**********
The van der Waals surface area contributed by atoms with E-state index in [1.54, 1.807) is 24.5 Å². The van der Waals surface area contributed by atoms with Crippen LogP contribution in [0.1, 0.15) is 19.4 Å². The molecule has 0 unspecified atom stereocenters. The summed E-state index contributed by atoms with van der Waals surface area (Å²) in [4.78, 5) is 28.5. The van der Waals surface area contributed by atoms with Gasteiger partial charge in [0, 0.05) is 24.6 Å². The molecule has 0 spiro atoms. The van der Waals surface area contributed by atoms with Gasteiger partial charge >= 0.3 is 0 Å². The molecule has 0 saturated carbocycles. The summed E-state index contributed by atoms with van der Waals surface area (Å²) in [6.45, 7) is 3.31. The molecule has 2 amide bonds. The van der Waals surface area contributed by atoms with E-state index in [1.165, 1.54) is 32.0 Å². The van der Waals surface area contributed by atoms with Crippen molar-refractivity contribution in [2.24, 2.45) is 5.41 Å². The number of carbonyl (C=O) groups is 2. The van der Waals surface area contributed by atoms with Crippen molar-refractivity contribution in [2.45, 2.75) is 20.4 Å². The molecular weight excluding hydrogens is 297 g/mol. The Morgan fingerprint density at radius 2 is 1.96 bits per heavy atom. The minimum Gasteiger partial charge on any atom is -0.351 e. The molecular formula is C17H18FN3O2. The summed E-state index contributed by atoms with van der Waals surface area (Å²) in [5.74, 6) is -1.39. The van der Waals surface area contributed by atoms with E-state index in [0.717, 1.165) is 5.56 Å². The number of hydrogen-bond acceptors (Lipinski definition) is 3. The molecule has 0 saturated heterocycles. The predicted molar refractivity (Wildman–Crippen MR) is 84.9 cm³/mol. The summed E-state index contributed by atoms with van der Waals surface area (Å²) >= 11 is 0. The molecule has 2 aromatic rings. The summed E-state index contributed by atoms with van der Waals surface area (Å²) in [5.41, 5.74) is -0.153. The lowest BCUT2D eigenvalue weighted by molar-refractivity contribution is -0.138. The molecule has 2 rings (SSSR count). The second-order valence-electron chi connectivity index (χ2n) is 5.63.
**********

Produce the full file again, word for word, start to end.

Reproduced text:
The van der Waals surface area contributed by atoms with E-state index in [1.54, 1.807) is 24.5 Å². The van der Waals surface area contributed by atoms with Crippen LogP contribution in [0.1, 0.15) is 19.4 Å². The molecule has 0 unspecified atom stereocenters. The summed E-state index contributed by atoms with van der Waals surface area (Å²) in [4.78, 5) is 28.5. The van der Waals surface area contributed by atoms with Gasteiger partial charge in [0, 0.05) is 24.6 Å². The molecule has 0 spiro atoms. The van der Waals surface area contributed by atoms with Gasteiger partial charge >= 0.3 is 0 Å². The molecule has 0 saturated carbocycles. The summed E-state index contributed by atoms with van der Waals surface area (Å²) in [6.45, 7) is 3.31. The molecule has 2 amide bonds. The van der Waals surface area contributed by atoms with E-state index in [1.165, 1.54) is 32.0 Å². The van der Waals surface area contributed by atoms with Crippen molar-refractivity contribution in [2.24, 2.45) is 5.41 Å². The number of carbonyl (C=O) groups is 2. The van der Waals surface area contributed by atoms with Crippen molar-refractivity contribution in [2.45, 2.75) is 20.4 Å². The molecular weight excluding hydrogens is 297 g/mol. The Morgan fingerprint density at radius 2 is 1.96 bits per heavy atom. The minimum Gasteiger partial charge on any atom is -0.351 e. The molecular formula is C17H18FN3O2. The summed E-state index contributed by atoms with van der Waals surface area (Å²) in [5.74, 6) is -1.39. The van der Waals surface area contributed by atoms with E-state index in [0.717, 1.165) is 5.56 Å². The number of hydrogen-bond acceptors (Lipinski definition) is 3. The molecule has 0 saturated heterocycles. The predicted molar refractivity (Wildman–Crippen MR) is 84.9 cm³/mol. The summed E-state index contributed by atoms with van der Waals surface area (Å²) >= 11 is 0. The molecule has 2 aromatic rings. The summed E-state index contributed by atoms with van der Waals surface area (Å²) in [5.41, 5.74) is -0.153. The lowest BCUT2D eigenvalue weighted by molar-refractivity contribution is -0.138. The molecule has 2 rings (SSSR count). The second-order valence-electron chi connectivity index (χ2n) is 5.63.